Though Hinton is critical of Kennedy, the bigger villain in her story is Lyndon Johnson, whose administration made the fateful turn away from its own War on Poverty and toward the War on Crime. Johnson pushed the Law Enforcement Assistance Act of 1965, which Hinton identifies as the crime war’s opening salvo. The act, which sailed through Congress and was enacted just one month after the Watts uprising, authorized the federal government to help states fight what Johnson called “a war within our own boundaries.” Because wars need soldiers, and soldiers need weapons, it wasn’t long before the federal government began directing funds to local police to buy tanks, military-grade weapons, and helicopters.
Though Johnson never claimed that policing and surveillance should be the exclusive response to crime, that’s where the money went, often at the expense of social-service initiatives. By 1968, antipoverty programs staffed by social workers faced funding cuts and had to vacate their offices in public-housing projects. The spaces didn’t stay empty for long, as neighborhood police stations took their place.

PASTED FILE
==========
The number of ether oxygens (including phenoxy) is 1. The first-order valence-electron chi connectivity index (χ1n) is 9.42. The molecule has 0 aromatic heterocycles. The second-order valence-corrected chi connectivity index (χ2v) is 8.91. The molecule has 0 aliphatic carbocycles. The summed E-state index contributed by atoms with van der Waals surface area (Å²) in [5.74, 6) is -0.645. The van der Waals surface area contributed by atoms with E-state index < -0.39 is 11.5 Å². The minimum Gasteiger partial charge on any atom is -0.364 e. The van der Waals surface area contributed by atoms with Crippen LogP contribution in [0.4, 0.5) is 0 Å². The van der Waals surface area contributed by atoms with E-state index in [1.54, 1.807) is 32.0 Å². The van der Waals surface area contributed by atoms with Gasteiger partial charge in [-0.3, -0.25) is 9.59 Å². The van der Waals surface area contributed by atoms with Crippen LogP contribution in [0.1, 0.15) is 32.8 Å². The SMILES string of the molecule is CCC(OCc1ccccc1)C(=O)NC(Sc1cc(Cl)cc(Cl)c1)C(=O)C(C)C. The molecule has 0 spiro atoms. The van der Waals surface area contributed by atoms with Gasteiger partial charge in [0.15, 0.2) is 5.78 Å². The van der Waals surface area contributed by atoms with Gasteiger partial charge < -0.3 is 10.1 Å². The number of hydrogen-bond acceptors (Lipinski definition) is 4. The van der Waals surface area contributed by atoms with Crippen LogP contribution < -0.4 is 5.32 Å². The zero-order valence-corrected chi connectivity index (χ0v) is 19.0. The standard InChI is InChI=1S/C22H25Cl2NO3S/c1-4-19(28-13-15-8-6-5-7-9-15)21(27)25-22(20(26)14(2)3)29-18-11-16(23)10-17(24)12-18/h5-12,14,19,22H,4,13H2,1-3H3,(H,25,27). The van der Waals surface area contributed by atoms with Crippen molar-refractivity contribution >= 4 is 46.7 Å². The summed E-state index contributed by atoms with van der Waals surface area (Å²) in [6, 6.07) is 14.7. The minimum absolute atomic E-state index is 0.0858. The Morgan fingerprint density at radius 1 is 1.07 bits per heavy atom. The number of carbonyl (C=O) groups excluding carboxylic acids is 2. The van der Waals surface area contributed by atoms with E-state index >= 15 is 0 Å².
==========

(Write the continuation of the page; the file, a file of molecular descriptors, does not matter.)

Once Nixon became president, Hinton writes, he wasn’t the law-and-order innovator that many have suggested; instead, he followed in Johnson’s (and, to a lesser extent, Kennedy’s) footsteps. The newly created Law Enforcement Assistance Administration, an outgrowth of Johnson’s Law Enforcement Assistance Act, would prove pivotal. If Johnson developed the idea of funneling federal dollars to states for the War on Crime, Nixon perfected it: During his presidency, the LEAA’s budget grew more than a dozenfold, from $63 million in 1969 to $871 million in 1974. Only about 2 percent of the LEAA’s support for urban police departments went to tenant patrols or other community-based law-enforcement programs. Nixon’s reluctance to fund black-community initiatives was rooted in racism. “There has never in history been an adequate black nation,” Nixon opined to his chief of staff, H.R. Haldeman, “and they are the only race of which this is true.”